How Dangerous? 

The potential danger posed to human health by lead and arsenic contamination in historic orchards is a complex issue, fraught with scientific uncertainties and competing interests. Arsenic is a known human carcinogen. Exposure to lead, especially prenatally and in childhood, can lead to neurological damage. There is no doubt that excessive exposure to either substance can adversely impact health, but in this case any risks are almost exclusively long-term—virtually no instances of acute adverse health effects have been documented in people living on historic orchard properties.

Regulatory agencies such as the EPA and state health and environmental departments determine allowable levels of chemicals in soils and water based upon formulas that take into account criteria such as toxicity, exposure, and naturally occurring background concentrations of the chemicals. For carcinogens such as arsenic, the calculations are based upon the amount of a chemical that is predicted to result in 1 additional cancer case occurring in 1 million people exposed over their lifetimes. But there is some flexibility in the standards based on local conditions and practical considerations. In New Jersey, for example, where background arsenic concentrations are often high, the criterion for residential soil cleanup is set at 20 ppm—50 times the EPA’s level of 0.4 ppm.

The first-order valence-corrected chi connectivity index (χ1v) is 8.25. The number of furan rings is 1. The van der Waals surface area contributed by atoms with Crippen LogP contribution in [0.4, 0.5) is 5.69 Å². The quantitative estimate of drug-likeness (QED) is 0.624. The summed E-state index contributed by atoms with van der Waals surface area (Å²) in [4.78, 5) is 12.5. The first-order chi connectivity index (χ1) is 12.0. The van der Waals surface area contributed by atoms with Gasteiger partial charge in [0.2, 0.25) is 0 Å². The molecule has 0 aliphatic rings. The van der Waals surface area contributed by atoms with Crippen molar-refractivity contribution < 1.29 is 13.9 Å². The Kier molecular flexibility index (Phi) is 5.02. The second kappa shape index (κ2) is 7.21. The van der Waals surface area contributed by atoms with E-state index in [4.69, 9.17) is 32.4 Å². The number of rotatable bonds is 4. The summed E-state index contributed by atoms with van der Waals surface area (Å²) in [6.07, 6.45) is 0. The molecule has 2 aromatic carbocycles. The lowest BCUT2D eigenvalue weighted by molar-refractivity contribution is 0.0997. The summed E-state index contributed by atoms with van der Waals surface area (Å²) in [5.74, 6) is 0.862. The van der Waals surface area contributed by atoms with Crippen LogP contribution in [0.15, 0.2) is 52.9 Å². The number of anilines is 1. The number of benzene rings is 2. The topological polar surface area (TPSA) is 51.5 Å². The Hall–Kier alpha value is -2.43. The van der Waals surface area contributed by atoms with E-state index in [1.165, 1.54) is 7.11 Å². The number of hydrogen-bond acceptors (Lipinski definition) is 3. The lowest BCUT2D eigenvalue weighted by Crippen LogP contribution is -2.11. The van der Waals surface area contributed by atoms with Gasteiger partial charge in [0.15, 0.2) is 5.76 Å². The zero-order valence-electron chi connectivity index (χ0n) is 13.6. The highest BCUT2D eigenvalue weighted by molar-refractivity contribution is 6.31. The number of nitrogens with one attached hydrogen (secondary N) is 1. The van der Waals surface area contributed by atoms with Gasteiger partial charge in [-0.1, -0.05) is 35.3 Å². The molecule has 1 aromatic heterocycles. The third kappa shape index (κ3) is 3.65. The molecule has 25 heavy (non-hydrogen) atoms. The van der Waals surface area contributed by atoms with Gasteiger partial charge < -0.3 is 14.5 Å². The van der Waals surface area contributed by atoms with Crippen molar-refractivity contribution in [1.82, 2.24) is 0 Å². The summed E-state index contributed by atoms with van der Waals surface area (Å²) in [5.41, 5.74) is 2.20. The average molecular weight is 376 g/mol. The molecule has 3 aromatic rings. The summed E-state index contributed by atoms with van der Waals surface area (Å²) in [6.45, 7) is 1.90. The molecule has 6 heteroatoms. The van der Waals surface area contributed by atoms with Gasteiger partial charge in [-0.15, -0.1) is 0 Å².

In historic orchard properties, cleanup action is often triggered when a so-called “hot spot” is discovered—typically an area where the pesticides had been mixed and loaded or stored, and where repeated spills or disposal of excess materials may have occurred. The contaminant concentrations in those hot spots can be significantly higher than in the tree crop areas. But locating hot spots after many decades can be very difficult.